Since this is such a large company, and I’m such an active internet user, I expected to find Acxiom to have gathered a lot of information about me. I was slightly disappointed–or relieved–when I found out that they didn’t have that much information on me at all (honestly, I don’t know how I should feel about this). Before going into the data, here is a little more information about where this data comes from and what we are shown.

According to Acxiom, this data is collected from:

  • Government records, public records and publicly available data – like data from telephone directories, website directories and postings, property and assessor files, and government issued licenses
  • Data from surveys and questionnaires consumers fill out
  • General data from other commercial entities where consumers have received notice of how data about them will be used, and offered a choice about whether or not to allow those uses – like demographic data

The data they show us, is their “core data”. This data is used to to generate the modeled insights and analytics used for marketing, which they do not show. Acxiom says that we are shown all of their core data. They make no mention about whether there is other non-core, non modeled insights data.

The site allows you to view data from six categories categories. Below is the information that has been gathered on me. Economic and Shopping data is over the past 24 months.

Characteristic Data: Male, Hispanic, inferred single
Home Data: No data.
Vehicle Data: No data.
Economic Data: Regular credit card holder (as opposed to Preimum/Gold), Regular Visa, 2 cash purchases (includes checks), 1 Visa purchase.
Shopping Data: $139 spent on 3 purchases (the ones referred to above?), 2 offline totalling $100, average $50 each (one purchase < $50, the other >$50, so I guess it’s a coincidence they add up to $100), 1 online for $39. My supposed interests include books, magazine, Christmas gift purchase, ethnic products (??), lifestyles, interests, and passions.
Households Interests Data: No data.

It makes sense that there is not be a lot of information about my home data or vehicle data, since I currently own neither (although there was no info on my previous vehicle ownership). Perhaps car and homeowners would have these sections filled out entirely. The household interests category is meant to include data related to interests of me or people in my household (examples given from the site include: gardening, traveling, sports). Not so surprised this is also empty, but I’m not sure why they guess that my shopping interests include ethnic products and yet they are not able to guess that I enjoy traveling. As for Characteristic Data? My Twitter feed should be enough to reveal that I’m a single male hispanic. Since you have to provide your name, email, address, and last 4 digits of your SSN, it’s pretty safe to assume that they also have this information.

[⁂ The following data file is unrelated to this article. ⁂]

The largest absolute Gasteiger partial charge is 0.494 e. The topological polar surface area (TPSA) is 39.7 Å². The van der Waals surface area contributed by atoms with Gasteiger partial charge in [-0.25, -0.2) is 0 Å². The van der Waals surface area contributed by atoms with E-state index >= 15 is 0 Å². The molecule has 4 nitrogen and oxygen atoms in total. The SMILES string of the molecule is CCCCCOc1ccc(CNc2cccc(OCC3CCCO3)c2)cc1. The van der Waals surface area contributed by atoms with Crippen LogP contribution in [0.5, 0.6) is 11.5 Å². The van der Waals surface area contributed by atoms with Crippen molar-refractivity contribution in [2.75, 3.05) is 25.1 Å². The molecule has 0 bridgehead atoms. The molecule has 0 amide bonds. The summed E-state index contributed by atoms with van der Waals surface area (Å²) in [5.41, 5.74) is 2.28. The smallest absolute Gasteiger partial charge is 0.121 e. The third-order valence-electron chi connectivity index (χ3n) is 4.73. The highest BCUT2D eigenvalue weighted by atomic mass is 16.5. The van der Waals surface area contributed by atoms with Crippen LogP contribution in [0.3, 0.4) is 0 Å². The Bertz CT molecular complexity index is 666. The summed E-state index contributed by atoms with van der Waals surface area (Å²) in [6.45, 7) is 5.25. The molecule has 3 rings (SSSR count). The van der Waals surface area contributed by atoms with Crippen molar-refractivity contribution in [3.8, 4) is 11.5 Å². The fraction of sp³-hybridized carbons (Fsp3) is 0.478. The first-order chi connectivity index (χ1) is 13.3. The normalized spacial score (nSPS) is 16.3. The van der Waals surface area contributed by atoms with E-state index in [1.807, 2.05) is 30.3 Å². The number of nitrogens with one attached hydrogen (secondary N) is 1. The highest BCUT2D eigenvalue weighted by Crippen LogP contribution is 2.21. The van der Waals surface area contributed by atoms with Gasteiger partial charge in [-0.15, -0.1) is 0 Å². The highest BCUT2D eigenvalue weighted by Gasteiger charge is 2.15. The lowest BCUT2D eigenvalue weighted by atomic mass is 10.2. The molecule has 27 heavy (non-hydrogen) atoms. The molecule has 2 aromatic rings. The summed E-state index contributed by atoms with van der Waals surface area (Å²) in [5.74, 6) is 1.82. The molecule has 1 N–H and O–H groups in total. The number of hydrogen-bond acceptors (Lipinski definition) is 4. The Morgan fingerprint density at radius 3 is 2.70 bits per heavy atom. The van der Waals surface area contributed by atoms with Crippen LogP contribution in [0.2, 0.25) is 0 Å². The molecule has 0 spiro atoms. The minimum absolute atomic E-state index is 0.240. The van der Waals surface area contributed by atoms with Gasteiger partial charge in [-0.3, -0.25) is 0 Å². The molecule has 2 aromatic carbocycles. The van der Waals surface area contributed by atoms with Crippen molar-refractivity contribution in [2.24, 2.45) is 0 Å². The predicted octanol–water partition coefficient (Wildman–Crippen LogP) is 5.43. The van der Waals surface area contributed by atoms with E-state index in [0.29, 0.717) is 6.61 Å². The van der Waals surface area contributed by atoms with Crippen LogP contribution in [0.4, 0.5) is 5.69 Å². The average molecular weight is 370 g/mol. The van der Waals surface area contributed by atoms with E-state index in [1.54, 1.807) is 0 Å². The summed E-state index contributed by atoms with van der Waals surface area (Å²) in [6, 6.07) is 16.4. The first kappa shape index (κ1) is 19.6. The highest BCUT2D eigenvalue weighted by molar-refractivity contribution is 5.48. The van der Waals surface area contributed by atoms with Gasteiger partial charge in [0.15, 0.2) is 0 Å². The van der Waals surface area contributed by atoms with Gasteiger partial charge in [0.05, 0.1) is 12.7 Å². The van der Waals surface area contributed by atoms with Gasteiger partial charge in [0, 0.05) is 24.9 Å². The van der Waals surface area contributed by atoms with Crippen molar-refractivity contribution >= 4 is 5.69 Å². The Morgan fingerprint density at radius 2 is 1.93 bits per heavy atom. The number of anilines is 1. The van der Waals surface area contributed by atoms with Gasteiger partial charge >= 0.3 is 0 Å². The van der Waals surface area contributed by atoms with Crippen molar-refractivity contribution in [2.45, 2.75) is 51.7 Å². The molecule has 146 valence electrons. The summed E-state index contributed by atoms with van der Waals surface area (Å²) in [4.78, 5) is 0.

**To skip Luis’ short history of shopping, jump to the next paragraph.
Economic and Shopping Data provide a little more hints as to where the data are coming from. First of all, they only have three purchases. That’s it. Out of the 3,100 card/check purchases I’ve made over the past 24 months, they have 3. I tried looking for two offline purchases on my Mint which add up to $100, but this proved to be a very difficult exercise. Even after filtering offline purchases and sorting data, there were too many possible combinations. For now, those two offline purchases remain a mystery. I was able to find a suspect for the online payment of $39. The most suspicious purchase came from a $39 seat upgrade at United Airlines. I can’t be sure if this is the one since I happened to buy a $39 upgrade, plus a plane ticket which does not show up in my AboutTheData. However, my suspicion arises from the fact that Mint had prepared a targeted ad for me by placing a green flashy dollar sign next to the purchase. This also could’ve been a coincidence.

Conclusions/Best Guesses
Given the fact that I spend A LOT of time on the internet and the high amount of purchases I’ve made over the years (I should cut down on those), I am surprised that Acxiom does not have more data about me. Basically, they know I’m a single, male, hispanic, and that’s about it. I can’t possibly imagine what they could gather from the rest of my data that’s worth $$$ to advertisers. Additionally, it seems a lot of their data comes from publicly available government data sets (home and car ownership), and–at least in my case–not a lot of data comes from neither my online habits or my shopping habits. I presume most of my important data is owned by Facebook and Google, and I’m pretty confident that they do not sell/share my data with Acxiom.

Last thought: AboutTheData let’s you edit your data so that you can receive more accurate targeted advertising. I’m curious to know who uses Acxiom data to target me, so I would’ve loved to enter distinctive preferences that do not apply to me (yet) such as “pregnancy”, “colonoscopies”, “underwater basket weaving”, or “Cook Islands National Women’s Football League” to see where these ads pop up. Unfortunately, AboutTheData only lets you change the above mentioned interests to ‘true’ or ‘false’. I guess they thought about the trolls.